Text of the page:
According to the employee handbook, drivers are required to give at least two hours notice of any schedule change request. Walker claims that his two-day notice was more than ample.
“A manager treated Mr. Walker differently than persons who were not of Jehovah’s Witness faith by threatening to write Mr. Walker up for not giving him a 48-hour notice of his request for time off, although persons of other religions are only held to a two-hour minimum notice,” Walker’s attorney, Jay Paul Lechner of St. Petersburg, wrote to The Citizen seeking comment. “The same manager made comments to the effect ‘I’ve had enough of this religion stuff,’ and ‘You’re the only one’ causing problems due to religion. Managers also spread rumors to other employees about Mr. Walker, such as that Jehovah’s Witnesses ‘think they are better than others.’”
With respect to Walker’s race — he is black — Lechner wrote: “A mechanic manager angrily called Mr. Walker a ‘damn boy’ and purposely locked him out of the break room used by white employees. A manager made a comment to another manager to the effect of ‘get rid of that black son-of-a-(deleted),’ referring to Mr. Walker.”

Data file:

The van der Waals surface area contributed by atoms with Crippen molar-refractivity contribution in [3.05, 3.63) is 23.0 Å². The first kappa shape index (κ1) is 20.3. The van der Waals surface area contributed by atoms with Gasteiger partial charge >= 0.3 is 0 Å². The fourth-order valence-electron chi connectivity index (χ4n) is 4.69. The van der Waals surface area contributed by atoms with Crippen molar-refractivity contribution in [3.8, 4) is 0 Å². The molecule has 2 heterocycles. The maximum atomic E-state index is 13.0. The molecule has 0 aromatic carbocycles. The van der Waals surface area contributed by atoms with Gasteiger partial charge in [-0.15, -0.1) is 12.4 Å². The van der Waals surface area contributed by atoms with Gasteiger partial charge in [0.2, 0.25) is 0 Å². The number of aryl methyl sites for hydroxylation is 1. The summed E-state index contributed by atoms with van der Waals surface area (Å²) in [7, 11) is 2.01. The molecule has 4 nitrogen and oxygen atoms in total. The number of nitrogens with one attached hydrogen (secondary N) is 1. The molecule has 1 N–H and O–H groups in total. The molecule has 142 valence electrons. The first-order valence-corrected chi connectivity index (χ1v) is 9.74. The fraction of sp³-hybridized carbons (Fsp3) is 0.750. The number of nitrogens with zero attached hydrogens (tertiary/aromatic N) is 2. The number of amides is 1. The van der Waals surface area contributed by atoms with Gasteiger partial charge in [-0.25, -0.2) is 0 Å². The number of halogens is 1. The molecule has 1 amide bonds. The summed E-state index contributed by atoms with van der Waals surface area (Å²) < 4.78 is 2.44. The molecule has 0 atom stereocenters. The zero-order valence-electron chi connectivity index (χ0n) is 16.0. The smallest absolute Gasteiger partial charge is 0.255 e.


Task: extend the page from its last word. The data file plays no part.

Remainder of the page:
Immediately after Walker’s meeting with superiors, his “hours were decreased and he was subjected to threats of losing his job, vindictive acts and derogatory comments about his race from other members of the management team,” according to the lawsuit.
Walker claims he complained to higher-ups, but no action was taken, according to the lawsuit.
On or about Dec. 31, 2014, Walker again requested a shift change so that he would not have to work the late shift on New Year’s Eve, based on his religious beliefs, the lawsuit states.
He was fired shortly thereafter, according to the lawsuit.
Walker is accusing the city of violating his civil rights under the federal Civil Rights Act of 1964, as well as under the Florida Civil Rights Act.
Michael Burke, the attorney who regularly represents the City of Key West in such cases, did not return a message seeking comment on Friday.
Walker filed the lawsuit earlier this month before U.S. District Judge Jose E. Martinez seeking back pay and benefits as well as his attorney’s fees and punitive damages.
No tentative trial date has been set.